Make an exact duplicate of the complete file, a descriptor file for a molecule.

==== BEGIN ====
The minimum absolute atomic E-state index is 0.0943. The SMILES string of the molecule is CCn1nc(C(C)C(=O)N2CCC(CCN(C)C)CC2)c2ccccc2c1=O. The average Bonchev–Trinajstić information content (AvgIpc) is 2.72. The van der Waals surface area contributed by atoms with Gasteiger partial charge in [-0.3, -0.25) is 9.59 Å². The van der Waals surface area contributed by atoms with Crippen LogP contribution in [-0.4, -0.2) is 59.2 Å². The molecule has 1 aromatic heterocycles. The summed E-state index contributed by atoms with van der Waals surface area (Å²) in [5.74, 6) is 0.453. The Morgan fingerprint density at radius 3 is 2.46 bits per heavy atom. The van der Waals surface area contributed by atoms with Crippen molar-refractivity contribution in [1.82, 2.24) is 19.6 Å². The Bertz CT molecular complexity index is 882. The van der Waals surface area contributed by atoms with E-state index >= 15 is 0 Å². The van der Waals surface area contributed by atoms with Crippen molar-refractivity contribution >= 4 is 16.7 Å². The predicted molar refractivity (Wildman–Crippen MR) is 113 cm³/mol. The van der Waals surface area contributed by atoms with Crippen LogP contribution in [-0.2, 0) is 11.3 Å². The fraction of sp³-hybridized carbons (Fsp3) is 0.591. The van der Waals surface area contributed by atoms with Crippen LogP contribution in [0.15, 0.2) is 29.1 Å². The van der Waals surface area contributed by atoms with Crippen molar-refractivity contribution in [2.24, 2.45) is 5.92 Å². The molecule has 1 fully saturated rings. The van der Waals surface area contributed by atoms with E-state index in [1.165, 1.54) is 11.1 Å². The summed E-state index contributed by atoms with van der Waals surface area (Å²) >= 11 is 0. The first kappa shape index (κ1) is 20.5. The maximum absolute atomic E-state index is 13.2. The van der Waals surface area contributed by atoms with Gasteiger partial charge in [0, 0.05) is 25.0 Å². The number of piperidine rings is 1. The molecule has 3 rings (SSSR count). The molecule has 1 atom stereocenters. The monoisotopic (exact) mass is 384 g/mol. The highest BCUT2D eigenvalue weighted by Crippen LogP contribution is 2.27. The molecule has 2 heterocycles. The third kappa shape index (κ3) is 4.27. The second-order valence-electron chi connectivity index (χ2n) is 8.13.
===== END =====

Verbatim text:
The minimum absolute atomic E-state index is 0.0943. The SMILES string of the molecule is CCn1nc(C(C)C(=O)N2CCC(CCN(C)C)CC2)c2ccccc2c1=O. The average Bonchev–Trinajstić information content (AvgIpc) is 2.72. The van der Waals surface area contributed by atoms with Gasteiger partial charge in [-0.3, -0.25) is 9.59 Å². The van der Waals surface area contributed by atoms with Crippen LogP contribution in [-0.4, -0.2) is 59.2 Å². The molecule has 1 aromatic heterocycles. The summed E-state index contributed by atoms with van der Waals surface area (Å²) in [5.74, 6) is 0.453. The Morgan fingerprint density at radius 3 is 2.46 bits per heavy atom. The van der Waals surface area contributed by atoms with Crippen molar-refractivity contribution in [1.82, 2.24) is 19.6 Å². The Bertz CT molecular complexity index is 882. The van der Waals surface area contributed by atoms with E-state index >= 15 is 0 Å². The van der Waals surface area contributed by atoms with Crippen molar-refractivity contribution >= 4 is 16.7 Å². The predicted molar refractivity (Wildman–Crippen MR) is 113 cm³/mol. The van der Waals surface area contributed by atoms with Crippen LogP contribution in [-0.2, 0) is 11.3 Å². The fraction of sp³-hybridized carbons (Fsp3) is 0.591. The van der Waals surface area contributed by atoms with Crippen LogP contribution in [0.15, 0.2) is 29.1 Å². The van der Waals surface area contributed by atoms with Crippen molar-refractivity contribution in [2.24, 2.45) is 5.92 Å². The molecule has 1 fully saturated rings. The van der Waals surface area contributed by atoms with E-state index in [1.165, 1.54) is 11.1 Å². The summed E-state index contributed by atoms with van der Waals surface area (Å²) >= 11 is 0. The first kappa shape index (κ1) is 20.5. The maximum absolute atomic E-state index is 13.2. The van der Waals surface area contributed by atoms with Gasteiger partial charge in [0, 0.05) is 25.0 Å². The number of piperidine rings is 1. The molecule has 3 rings (SSSR count). The molecule has 1 atom stereocenters. The monoisotopic (exact) mass is 384 g/mol. The highest BCUT2D eigenvalue weighted by Crippen LogP contribution is 2.27. The molecule has 2 heterocycles. The third kappa shape index (κ3) is 4.27. The second-order valence-electron chi connectivity index (χ2n) is 8.13.